The line between free prison labor and forced prison labor is difficult to define. The International Labor Organization (ILO) lists several indicators of free prison labor which, if absent, could point to conditions of modern slavery. These include the right to written consent forms, wages and working hours comparable to those of free workers, and standard health and safety measures. The ILO states that these factors must be considered “as a whole” to determine if prison labor is forced.
The United Nations Office on Drugs and Crime (UNODC) discusses prison labor in its so-called Nelson Mandela Rules, which outline minimum standards by which to treat those incarcerated; rule 97 states that those incarcerated “shall not be held in slavery of servitude” and that they must be covered by the same wage, health, and safety standards as free citizens. That is very much different that the US 13th Amendment to the Constitution.
The United States, which has the world’s largest prison population, aimed to abolish slavery with the Thirteenth Amendment of 1865. But the Thirteenth Amendment echoes the ILO’s definition by allowing involuntary servitude—in the form of forced labor— “as punishment for crime whereof the party shall have been duly convicted, shall exist within the United States, or any place subject to their jurisdiction.”
Meanwhile, American labor laws such as the Fair Labor Standards Act exclude those incarcerated by classifying their working relationship as penal, not economic.
Incarcerated people are thus unprotected from forced labor. Activists have further pointed out that mass incarceration and racial profiling in the United States has led to African Americans being incarcerated at far higher rates than their white counterparts. With forced labor remaining legal as punishment for a crime, the legacy of slavery and racism persists in the U.S. industrial prison complex. In fact, organizers of a 2018 prison strike called their labor exploitation “prison slavery,” with those incarcerated being farmed out to local governments and companies to perform labor for just pennies a day.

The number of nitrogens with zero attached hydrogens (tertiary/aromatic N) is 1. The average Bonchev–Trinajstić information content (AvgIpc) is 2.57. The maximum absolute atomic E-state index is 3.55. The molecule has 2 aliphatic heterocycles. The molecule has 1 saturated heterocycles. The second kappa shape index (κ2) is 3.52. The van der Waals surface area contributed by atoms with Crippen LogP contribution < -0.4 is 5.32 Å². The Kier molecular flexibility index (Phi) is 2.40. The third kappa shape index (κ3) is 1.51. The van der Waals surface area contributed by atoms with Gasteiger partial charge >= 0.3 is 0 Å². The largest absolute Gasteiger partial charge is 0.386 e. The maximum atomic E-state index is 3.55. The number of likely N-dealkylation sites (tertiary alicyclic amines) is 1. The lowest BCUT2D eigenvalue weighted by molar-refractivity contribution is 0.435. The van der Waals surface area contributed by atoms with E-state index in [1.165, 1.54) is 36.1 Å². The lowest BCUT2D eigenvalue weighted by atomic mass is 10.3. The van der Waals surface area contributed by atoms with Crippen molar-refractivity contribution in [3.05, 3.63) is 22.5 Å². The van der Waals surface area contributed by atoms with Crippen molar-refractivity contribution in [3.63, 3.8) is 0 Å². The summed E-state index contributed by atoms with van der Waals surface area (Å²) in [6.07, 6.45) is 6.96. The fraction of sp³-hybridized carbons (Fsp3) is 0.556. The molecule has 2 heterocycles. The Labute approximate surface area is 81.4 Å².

The U.S. is one of several countries around the world where mass incarceration has in effect become an avenue for forced labor based with clear links to racial discrimination. Commentators have called the exemption of prison labor a “fatal flaw” in the 13th Amendment; indeed, almost immediately after its passing, states began to take advantage of it to continue to exploit black and brown communities. The practice continues to this day, with many major corporations complicit in using free, cheap, or exploitative prison labor in what has come to be known as the prison-industrial system.
As recently as this year and as close as El Paso we see where this labor is exploited to do jobs others will not do or do not want to do.
The El Paso Times reported: Low-level inmates from El Paso County detention facility work while moving bodies wrapped in plastic at one of ten refrigerated temporary morgue trailers in a parking lot of the El Paso County Medical Examiner’s office on November 16, 2020, in El Paso, Texas. The inmates, who are also known as trustees, are volunteering for the work and earn $2 per hour amid a surge of COVID-19 cases in El Paso. Texas surpassed 20,000 confirmed coronavirus deaths today, the second highest in the U.S., with active cases in El Paso now well over 30,000.
The recent surge in labor performed in prison has led to more people laboring in captivity than were enslaved 200 years ago. The surplus value that is created by the labor of prisoners takes a system that theoretically exists to protect society and turns it into one that steals the work of individuals and lowers the market value of all labor.
However, in the late 1960s and 1970s, the government increased its criminalization of dissent in America, which caused the skyrocketing of incarceration rates. Richard Nixon started his war on drugs, which was first used to crack down on Black activists. This led into the Reagan administration increasing the penalties for the possession of crack cocaine and other narcotics. Then in 1994, the Clinton Crime bill, championed by Joe Biden, resulted in the largest increase of incarcerated people in the history of the United States.
During this surge in mass incarceration, state and federal governments also started loosening the restrictions set in the 1920s and 1930s on private corporations using prison labor through the Private Industry Enhancement Certification Program (PIECP), which was authorized by Congress in 1979. This program. which allows private industries to form partnerships with prisons to use inmate labor, is supposed to follow certain requirements, including paying a prevailing wage. However, wages under the PIECP program have been reported to be as low as 0.16 cents a day.